Here are some simple geometry problems I am unable to resolve to my satisfaction. I asked the question on Math Stack (https://math.stackexchange.com/questions/2713754/a-problem-in-elementary-combinatorial-space-geometry) but it has received no interest, so I ask here in a different format.

Let $\delta$ denote the configuration of two intersecting lines, in other words, a conic with a double point, in three dimensional projective space.

Let $\nu$ denote the condition that one of the lines in $\delta$ intersects some given line.

Let $\mu$ denote the condition that the plane of $\delta$ passes through a given point.

Let $\rho$ denote the condition that the point of intersection of $\delta$ lies on a given plane.

Prove: $$\delta\mu^2\nu^4\rho=17$$ $$\delta\mu\nu^4\rho^2=17$$

$$\delta\mu\nu^6=70$$ $$\delta\nu^6\rho=70$$

$$\delta\mu\nu^5\rho=50$$

The first and second are the most baffling to me. The third and fourth, I have an idea, but I wish I had a better one.

Regarding the first, it means that the number of $\delta$ whose plane passes through two given points( $\mu^2$) and thus passes through a fixed line, and such that the lines of $\delta$ intersect $4$ given lines is $17$.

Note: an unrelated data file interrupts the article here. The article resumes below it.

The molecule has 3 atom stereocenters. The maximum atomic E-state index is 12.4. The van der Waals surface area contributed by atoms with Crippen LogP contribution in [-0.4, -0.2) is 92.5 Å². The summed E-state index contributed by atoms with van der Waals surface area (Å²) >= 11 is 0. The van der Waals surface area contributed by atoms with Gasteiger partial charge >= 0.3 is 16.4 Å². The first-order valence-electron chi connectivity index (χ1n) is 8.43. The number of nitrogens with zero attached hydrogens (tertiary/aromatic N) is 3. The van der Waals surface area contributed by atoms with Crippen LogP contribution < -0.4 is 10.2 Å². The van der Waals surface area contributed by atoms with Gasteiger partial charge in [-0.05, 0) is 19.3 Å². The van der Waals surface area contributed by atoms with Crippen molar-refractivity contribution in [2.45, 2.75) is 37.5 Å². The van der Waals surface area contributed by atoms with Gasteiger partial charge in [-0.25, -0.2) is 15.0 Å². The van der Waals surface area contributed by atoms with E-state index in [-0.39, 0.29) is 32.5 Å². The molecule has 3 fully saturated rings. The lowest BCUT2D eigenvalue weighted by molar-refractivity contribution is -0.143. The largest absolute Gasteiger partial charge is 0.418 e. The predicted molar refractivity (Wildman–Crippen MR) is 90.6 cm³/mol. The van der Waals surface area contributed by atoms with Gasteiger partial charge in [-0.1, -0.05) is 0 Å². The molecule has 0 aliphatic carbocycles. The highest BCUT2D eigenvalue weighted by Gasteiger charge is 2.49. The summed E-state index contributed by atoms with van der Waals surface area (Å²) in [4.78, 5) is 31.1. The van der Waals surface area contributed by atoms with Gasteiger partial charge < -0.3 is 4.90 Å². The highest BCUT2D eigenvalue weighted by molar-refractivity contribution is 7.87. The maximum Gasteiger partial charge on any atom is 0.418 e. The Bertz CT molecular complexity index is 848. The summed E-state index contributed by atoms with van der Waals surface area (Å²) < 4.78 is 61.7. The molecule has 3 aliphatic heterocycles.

This can be analyzed as follows

${\bf Case 1}$ One of the lines of $\delta$ intersects three of the given lines. Then it intersects, these three lines and the axis of $\mu^2$, as ${\bf there \ are \ two \ lines \ intersecting \ four \ given \ lines \ in \ space}$ and there are $\binom{4}{3}=4$ such choices there are $8$ lines. The second line is then uniquely determined.

${\bf Case 2}$ This is the real problem. Each line of $\delta$ intersects $2$ of the given lines, as there are $\frac{1}{2}\binom{4}{2}=3$ such partitions each must have $3$ solutions, provided $17$ is the right answer. How to obtain this last calculation is the real problem. Well I have further thoughts, but I'll wait to see if any interest in this question. Am I missing something obvious ?

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